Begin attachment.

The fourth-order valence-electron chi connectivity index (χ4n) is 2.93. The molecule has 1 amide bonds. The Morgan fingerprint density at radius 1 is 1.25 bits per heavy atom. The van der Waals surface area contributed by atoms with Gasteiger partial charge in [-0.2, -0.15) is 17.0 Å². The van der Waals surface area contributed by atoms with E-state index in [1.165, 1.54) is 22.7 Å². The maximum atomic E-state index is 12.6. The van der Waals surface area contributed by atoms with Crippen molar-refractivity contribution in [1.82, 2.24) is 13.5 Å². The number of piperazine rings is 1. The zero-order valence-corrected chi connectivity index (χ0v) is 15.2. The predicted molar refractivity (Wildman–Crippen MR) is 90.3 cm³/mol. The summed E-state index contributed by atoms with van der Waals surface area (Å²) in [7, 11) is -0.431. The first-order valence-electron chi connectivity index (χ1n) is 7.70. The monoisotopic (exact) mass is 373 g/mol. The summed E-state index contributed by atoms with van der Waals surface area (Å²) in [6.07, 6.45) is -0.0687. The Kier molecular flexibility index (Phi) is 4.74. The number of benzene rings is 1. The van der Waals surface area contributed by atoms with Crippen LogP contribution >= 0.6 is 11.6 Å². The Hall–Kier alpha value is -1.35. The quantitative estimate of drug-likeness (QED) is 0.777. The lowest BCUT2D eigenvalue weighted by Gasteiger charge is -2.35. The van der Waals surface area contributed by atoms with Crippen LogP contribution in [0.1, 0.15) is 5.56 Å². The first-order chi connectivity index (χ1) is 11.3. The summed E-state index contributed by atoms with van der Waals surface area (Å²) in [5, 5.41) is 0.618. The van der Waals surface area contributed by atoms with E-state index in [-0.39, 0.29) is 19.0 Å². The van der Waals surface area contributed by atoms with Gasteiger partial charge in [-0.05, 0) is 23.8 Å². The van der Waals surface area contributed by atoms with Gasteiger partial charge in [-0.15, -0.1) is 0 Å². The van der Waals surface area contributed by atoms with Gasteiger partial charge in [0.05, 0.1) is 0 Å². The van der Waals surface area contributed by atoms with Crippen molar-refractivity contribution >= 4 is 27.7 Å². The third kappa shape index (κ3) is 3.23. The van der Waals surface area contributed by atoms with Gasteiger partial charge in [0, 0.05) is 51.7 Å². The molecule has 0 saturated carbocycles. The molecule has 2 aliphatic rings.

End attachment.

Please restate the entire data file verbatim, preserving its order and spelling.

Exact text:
The fourth-order valence-electron chi connectivity index (χ4n) is 2.93. The molecule has 1 amide bonds. The Morgan fingerprint density at radius 1 is 1.25 bits per heavy atom. The van der Waals surface area contributed by atoms with Gasteiger partial charge in [-0.2, -0.15) is 17.0 Å². The van der Waals surface area contributed by atoms with E-state index in [1.165, 1.54) is 22.7 Å². The maximum atomic E-state index is 12.6. The van der Waals surface area contributed by atoms with Crippen molar-refractivity contribution in [1.82, 2.24) is 13.5 Å². The number of piperazine rings is 1. The zero-order valence-corrected chi connectivity index (χ0v) is 15.2. The predicted molar refractivity (Wildman–Crippen MR) is 90.3 cm³/mol. The summed E-state index contributed by atoms with van der Waals surface area (Å²) in [7, 11) is -0.431. The first-order valence-electron chi connectivity index (χ1n) is 7.70. The monoisotopic (exact) mass is 373 g/mol. The summed E-state index contributed by atoms with van der Waals surface area (Å²) in [6.07, 6.45) is -0.0687. The Kier molecular flexibility index (Phi) is 4.74. The number of benzene rings is 1. The van der Waals surface area contributed by atoms with Crippen LogP contribution >= 0.6 is 11.6 Å². The Hall–Kier alpha value is -1.35. The quantitative estimate of drug-likeness (QED) is 0.777. The lowest BCUT2D eigenvalue weighted by Gasteiger charge is -2.35. The van der Waals surface area contributed by atoms with Crippen LogP contribution in [0.1, 0.15) is 5.56 Å². The first-order chi connectivity index (χ1) is 11.3. The summed E-state index contributed by atoms with van der Waals surface area (Å²) in [5, 5.41) is 0.618. The van der Waals surface area contributed by atoms with E-state index in [-0.39, 0.29) is 19.0 Å². The van der Waals surface area contributed by atoms with Gasteiger partial charge in [-0.05, 0) is 23.8 Å². The van der Waals surface area contributed by atoms with Gasteiger partial charge in [-0.15, -0.1) is 0 Å². The van der Waals surface area contributed by atoms with Gasteiger partial charge in [0.05, 0.1) is 0 Å². The van der Waals surface area contributed by atoms with Crippen molar-refractivity contribution >= 4 is 27.7 Å². The third kappa shape index (κ3) is 3.23. The van der Waals surface area contributed by atoms with Gasteiger partial charge in [0, 0.05) is 51.7 Å². The molecule has 0 saturated carbocycles. The molecule has 2 aliphatic rings.